Wednesday, September 26, 2007

Chaotic Cobwebs (Part 1 1/2)

5.0 Return to a Special Case

This post continues the examination of a cobweb cycle with a non-linear demand curve. In this part, I talk again about the special case examined in Section 3 of that previous post. In that case, the parameters b and e of the model are zero. Furthermore, I continue to assume c is 3/5 and d is 21/20. Figure 6 shows attracting limiting behavior for a whole range of the parameter a. The abscissa in this graph is a, with a set to unity at the right edge. The ordinate is the limiting values of the normalized quantity, Q(t). As I point out towards the right, a two-period cycle shows up on the graph as a plot of two values of the ordinate for the value of a for which that cycle is generated. One can see the period-doubling scenario leading to chaos as one moves to the left on the graph. By the way, this figure is a fractal, repeating on an infinite number of scales. It has both qualitative and quantitative universal features for a certain family of one-dimensional maps (for example, characterized by the Feigenbaum constant).
Figure 6: Structural Dynamics of a Special Case
6.0 An Economically Relevant Special Case

The case above has both demand and supply functions through the origin in the quantity-price space. I want to consider a case in which the demand curves intersects the price axis at a strictly positive price and slopes downward in the first quadrant. Accordingly, consider the case where a is unity, b is 781/960, c is 3/5, d is 1/2, and e is zero. (I put aside questions of whether adaptive expectations make sense here or whether a partial equilibrium framework with monotonic supply and demand curves is justified - see implications of the Sonnenschein-Debreu-Mantel theorem.)

Figure 7 shows how the price and quantity evolve for selected initial values. The red line suggests the point equilibriating of supply and demand is unstable. It will never be observed in this model. Instead, the red line evolves to a two-period limit cycle. The blue line shows that points outside that cycle will evolve inward to that cycle. As a matter of fact, I chose parameter values such that Figures 2 and 3 in Section 3 of the previous post show the behavior of the normalized quantity for this case.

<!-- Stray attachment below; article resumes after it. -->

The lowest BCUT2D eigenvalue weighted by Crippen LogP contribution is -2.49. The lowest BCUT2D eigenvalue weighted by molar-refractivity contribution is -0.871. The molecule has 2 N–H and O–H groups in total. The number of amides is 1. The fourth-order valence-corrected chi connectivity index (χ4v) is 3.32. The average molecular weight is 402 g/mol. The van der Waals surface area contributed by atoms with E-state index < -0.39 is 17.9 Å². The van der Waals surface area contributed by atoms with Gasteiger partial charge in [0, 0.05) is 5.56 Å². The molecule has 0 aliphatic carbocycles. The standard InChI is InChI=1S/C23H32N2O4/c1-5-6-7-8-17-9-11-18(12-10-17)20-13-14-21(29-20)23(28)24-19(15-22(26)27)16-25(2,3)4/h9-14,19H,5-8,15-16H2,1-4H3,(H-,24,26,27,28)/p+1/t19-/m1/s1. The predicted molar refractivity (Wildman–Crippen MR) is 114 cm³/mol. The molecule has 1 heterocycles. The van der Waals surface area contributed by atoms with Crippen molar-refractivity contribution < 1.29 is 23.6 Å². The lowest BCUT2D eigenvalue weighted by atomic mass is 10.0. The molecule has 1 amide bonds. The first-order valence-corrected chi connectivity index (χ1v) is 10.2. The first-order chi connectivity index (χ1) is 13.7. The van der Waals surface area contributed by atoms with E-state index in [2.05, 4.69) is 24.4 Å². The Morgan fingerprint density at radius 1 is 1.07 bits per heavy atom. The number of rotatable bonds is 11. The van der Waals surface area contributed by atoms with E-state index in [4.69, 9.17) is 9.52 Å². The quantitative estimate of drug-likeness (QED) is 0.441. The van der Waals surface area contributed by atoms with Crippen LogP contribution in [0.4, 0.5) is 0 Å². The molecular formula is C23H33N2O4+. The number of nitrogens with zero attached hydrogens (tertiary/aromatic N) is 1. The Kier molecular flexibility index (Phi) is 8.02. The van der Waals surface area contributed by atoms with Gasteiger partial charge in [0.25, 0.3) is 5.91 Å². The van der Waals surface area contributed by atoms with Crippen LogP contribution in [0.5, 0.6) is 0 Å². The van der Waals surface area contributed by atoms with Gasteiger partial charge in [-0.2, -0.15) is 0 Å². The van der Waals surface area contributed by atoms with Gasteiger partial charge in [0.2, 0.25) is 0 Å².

Figure 7: Temporal Dynamics with All Positive Prices and Quantities
I don't see that one can find positive parameters values such that period doubling can lead to chaos in this model with price and quantity remaining positive throughout. Although I am not sure of this, I am willing to accept that the maximum of the quadratic function in Equation 4 (see previous post) must be strictly positive for chaos to arise in the first quadrant. I don't understand what Richard Goodwin graphs in Figures 2.4 and 2.5 of his book. Perhaps he is considering a cubic demand curve or some other higher polynomials for supply and demand.

Update (28 Sep.): A Google search on "cobweb", "chaos", and "economics" shows lots of literature, mostly behind paywalls. I notice particularly work by Barkley Rosser, Jr. and in the Journal of Economic Behavior and Organization, which he edits. So I have reading I could do.


YouNotSneaky! said...

"Accordingly, consider the case where a is unity, b is 781/960, c is 3/5, d is 1/2, and e is zero... Instead, the red line evolves to a two-period limit cycle."

What initial value are you using and how many periods does it take you to get to the two period cycle?
q* = 11/24, right?

Robert Vienneau said...

Yes, the equilibrium quantity is 11/24.

The quantities in the 2-period cycle are, apparently, 1/24 and 19/24.

The red line starts at a quantity of 0.13377039. This more or less converges to the limit cycle in 93 iterations. Not shown are 49 iterations from a quantity of 1/2 to the quantity of 0.13377039.

YouNotSneaky! said...

I see. We have our terminology regarding periods off by a multiple of 2. Since odd-period cycles can't happen, what I meant was that you can't get something like figure 4 in the previous post.

And you're right - q_t does go to 1/24 and 19/24 rather than 0.